How do you picture Jesus? We’ve never seen him face to face, but we have seen artwork depicting him. That artwork can be very inspiring. But that artwork can also give us a false, overly-familiar look at Jesus our God. Maybe the picture you have is from Jesus of Nazareth or the Passion of the Christ. Or maybe you have that picture of the kind of studly-looking Jesus who may as well have walked off a Hollywood movie set. Or you may even have in mind that picture of the laughing Jesus. All of these are okay, but they can give us a false picture of our Jesus, who is definitely immanent and present to us, but who is also transcendent and higher than the heavens. I tend to think Peter, James and John also had a kind of familiar picture of their Jesus. Over the time they had spent with him thus far, they had become close to him and saw him as a friend, a companion on the journey, and a great teacher. But they were always having trouble with his connection to God.
Today’s feast changes all of that for Peter, James and John, and for us as well. If there was any doubt about who Jesus was, it’s gone now. That voice from the cloud is absolutely specific: “This is my chosen Son; listen to him.” Jesus is the Son of God and his divinity must be regarded just as much as his humanity. While it can be comfortable for us to have a picture of Jesus that is absolutely human, we must always keep in mind the Transfigured Christ, dazzling white, radiating glory, the lamp shining in a dark place. He is the Son of Man of whom Daniel speaks, and to him belongs dominion, glory, and kingship. If Jesus were only human, we would have no Savior, we would have no chance of touching divinity ourselves, that divinity for which we were created.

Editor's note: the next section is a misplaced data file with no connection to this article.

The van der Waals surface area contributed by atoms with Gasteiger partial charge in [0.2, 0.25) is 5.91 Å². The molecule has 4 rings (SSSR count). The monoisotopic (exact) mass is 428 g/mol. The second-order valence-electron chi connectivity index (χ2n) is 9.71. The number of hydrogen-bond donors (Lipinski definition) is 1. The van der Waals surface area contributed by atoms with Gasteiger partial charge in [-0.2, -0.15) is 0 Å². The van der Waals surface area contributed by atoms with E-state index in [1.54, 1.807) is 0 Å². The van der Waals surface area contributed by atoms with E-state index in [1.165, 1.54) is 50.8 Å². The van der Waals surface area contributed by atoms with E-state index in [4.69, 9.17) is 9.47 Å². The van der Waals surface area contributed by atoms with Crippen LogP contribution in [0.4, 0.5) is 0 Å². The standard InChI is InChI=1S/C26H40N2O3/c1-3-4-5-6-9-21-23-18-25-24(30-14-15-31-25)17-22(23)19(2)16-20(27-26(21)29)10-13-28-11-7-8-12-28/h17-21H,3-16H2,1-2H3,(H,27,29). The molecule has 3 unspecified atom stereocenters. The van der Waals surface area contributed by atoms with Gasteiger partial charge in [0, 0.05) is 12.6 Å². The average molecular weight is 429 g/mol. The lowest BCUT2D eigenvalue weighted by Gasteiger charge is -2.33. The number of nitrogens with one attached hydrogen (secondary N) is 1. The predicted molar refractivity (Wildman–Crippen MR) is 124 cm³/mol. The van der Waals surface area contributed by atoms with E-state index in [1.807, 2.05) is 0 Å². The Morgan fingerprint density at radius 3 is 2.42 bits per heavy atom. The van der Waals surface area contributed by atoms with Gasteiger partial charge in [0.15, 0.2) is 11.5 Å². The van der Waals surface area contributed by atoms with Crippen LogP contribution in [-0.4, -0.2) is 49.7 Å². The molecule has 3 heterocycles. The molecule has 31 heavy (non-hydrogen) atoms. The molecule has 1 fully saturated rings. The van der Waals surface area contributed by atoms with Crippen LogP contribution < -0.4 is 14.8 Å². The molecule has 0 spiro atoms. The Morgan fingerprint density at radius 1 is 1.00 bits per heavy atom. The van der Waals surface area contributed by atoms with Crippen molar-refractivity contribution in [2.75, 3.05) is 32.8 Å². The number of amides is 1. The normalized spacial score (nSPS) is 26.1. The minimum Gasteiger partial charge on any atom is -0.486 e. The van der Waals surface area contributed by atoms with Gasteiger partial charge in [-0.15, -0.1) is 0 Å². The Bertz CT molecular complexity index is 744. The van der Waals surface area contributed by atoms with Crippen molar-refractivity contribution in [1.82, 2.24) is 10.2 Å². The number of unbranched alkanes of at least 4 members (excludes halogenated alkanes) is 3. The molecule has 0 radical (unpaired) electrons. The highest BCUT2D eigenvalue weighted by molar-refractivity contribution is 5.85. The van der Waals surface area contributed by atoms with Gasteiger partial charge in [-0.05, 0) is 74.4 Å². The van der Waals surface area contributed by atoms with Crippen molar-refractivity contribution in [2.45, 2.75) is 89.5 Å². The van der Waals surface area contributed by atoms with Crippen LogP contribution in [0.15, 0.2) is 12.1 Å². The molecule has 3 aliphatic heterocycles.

On the way to the mountain, the disciples came to know Jesus in his humanity, and on the way down, they came to know Jesus in his divinity. That trip down from the mountain took him to Calvary, and ultimately to the Resurrection, the glory of all glories. Christ is both human and divine, without any kind of division or separation. We must be ready to see both natures of him, so that we humans can transfigure our world with justice, compassion and mercy, in the divine image of our beautiful Savior. No matter what challenges may confront us or what obstacles may appear along the way, we must be encouraged to press on with the words of the Psalmist: “The Lord is king, the Most High over all the earth.”